If you own a cat, you should understand the importance of getting your cat vaccines to keep it healthy. However, it is essential that you know exactly the ones that are required at certain ages. You should also familiarize yourself with the way vaccines work to help keep your cat safe.
Understanding the way cats get sick may be tricky if you are not a trained vet. Diseases are caused by germs or pathogens and can include anything from a virus or bacteria to another microorganism. These make their way into your cat’s body, causing them to become sick. Cat or kitten vaccinations work by introducing a specific type of pathogen to help stimulate your cat’s immune system, resulting in the development of antibodies specific to that pathogen.
Once your cat has been vaccinated, the body will recognize that pathogen during exposures in the future. The immune system will then be more prepared to fight that particular disease much better than it would if your cat hadn’t been vaccinated.
Kitten & Cat Vaccination Schedule
When it comes to getting your kitten or cat vaccinated, you must follow a strict schedule. Many vaccines are more effective at certain ages. Some vaccines must be given within a certain amount of time for them to be effective. The following is a guideline you can use to help keep your kitten or cat on schedule with his or her vaccines:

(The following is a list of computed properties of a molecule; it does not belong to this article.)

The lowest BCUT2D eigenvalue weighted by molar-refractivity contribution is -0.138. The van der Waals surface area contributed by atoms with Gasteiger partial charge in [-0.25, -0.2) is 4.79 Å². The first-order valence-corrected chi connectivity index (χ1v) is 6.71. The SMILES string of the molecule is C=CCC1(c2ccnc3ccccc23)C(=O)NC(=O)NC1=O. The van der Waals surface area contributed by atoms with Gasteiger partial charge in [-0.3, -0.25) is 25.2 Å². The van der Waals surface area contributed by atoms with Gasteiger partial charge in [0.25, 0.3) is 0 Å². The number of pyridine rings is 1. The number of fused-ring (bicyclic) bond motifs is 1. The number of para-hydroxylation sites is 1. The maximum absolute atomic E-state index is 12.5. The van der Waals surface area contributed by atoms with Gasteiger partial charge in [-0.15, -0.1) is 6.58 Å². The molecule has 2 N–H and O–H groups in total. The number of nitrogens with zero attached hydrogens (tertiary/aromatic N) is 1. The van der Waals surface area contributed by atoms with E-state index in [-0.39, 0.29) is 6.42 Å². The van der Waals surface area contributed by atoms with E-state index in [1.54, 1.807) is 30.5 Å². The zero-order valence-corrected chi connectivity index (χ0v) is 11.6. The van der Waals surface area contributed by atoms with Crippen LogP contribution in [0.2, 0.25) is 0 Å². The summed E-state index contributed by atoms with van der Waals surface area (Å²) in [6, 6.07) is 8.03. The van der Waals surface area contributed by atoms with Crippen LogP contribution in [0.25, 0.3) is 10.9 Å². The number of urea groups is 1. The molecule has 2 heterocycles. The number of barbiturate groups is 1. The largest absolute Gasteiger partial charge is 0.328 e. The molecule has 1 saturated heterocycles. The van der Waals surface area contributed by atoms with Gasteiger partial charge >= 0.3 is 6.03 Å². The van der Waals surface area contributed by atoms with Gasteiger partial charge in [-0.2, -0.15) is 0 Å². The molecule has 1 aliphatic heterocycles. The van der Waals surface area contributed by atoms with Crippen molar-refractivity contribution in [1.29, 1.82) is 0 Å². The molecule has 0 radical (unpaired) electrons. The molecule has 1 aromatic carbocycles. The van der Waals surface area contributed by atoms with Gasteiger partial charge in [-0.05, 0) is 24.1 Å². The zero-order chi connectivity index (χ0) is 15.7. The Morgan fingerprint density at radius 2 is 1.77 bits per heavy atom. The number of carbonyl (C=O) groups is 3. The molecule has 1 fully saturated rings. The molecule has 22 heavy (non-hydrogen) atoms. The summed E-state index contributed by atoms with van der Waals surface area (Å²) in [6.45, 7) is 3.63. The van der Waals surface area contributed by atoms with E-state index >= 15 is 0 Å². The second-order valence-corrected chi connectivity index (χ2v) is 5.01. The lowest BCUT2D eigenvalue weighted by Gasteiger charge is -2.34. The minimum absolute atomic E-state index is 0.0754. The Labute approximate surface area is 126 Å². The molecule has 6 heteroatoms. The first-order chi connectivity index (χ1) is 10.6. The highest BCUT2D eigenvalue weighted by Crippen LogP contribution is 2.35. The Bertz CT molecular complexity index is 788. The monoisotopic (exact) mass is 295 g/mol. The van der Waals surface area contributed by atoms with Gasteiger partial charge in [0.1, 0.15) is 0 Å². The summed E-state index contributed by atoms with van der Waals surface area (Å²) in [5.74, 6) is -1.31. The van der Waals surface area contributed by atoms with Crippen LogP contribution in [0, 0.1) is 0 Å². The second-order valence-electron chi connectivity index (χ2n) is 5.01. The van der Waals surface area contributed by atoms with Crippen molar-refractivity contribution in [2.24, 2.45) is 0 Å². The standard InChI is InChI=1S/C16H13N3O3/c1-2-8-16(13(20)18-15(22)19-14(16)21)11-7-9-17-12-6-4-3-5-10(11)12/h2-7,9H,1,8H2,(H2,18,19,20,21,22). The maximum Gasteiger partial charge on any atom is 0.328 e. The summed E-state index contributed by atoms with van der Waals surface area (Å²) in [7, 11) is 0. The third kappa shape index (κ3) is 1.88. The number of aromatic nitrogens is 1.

- 6-7 weeks – FVRCP Combination Vaccine Round 1
- 8 weeks – Fecal Test and Flea/tick control
- 10 weeks – FVRCP Combination Vaccine Round 2
- 12 weeks – Rabies Vaccine
- 13 weeks – FVRCP Combination Vaccine Round 3 & Feline Leukemia Vaccine Round 1
- 16 & 19 weeks – FVRCP Combination Vaccine Round 4 & Feline Leukemia Vaccine Round 2
- Variable timing may also be determined by your vet and local laws, including FVRCP, Rabies, and FeLV
Depending on the lifestyle and location of your kitten or cat, your vet may recommend boosters following the initial series of vaccinations mentioned above.
Additional Cat Health Treatments
Besides just vaccinating your kitten or cat, there are a few other options you may want to give your cat for its overall health. Some additional health treatments you may want to consider or ask your vet about are:
- Deworming – Worms are a common issue for cats. Cats are more likely to suffer from roundworms and tapeworms that can cause damage to their immune systems. One of the best and most accurate ways for your vet to check your cat for intestinal parasites is by conducting a fecal test.
- Flea & Tick prevention – Fleas and ticks are also common parasites that can invade your home by jumping on shoes, clothes, and other pets. This puts your cat at a much higher risk even if they never go outside. You can take preventative measures to help keep these pests away from your cat and prevent an infestation that can become problematic quickly.
Categorised in: Cat Vaccinations
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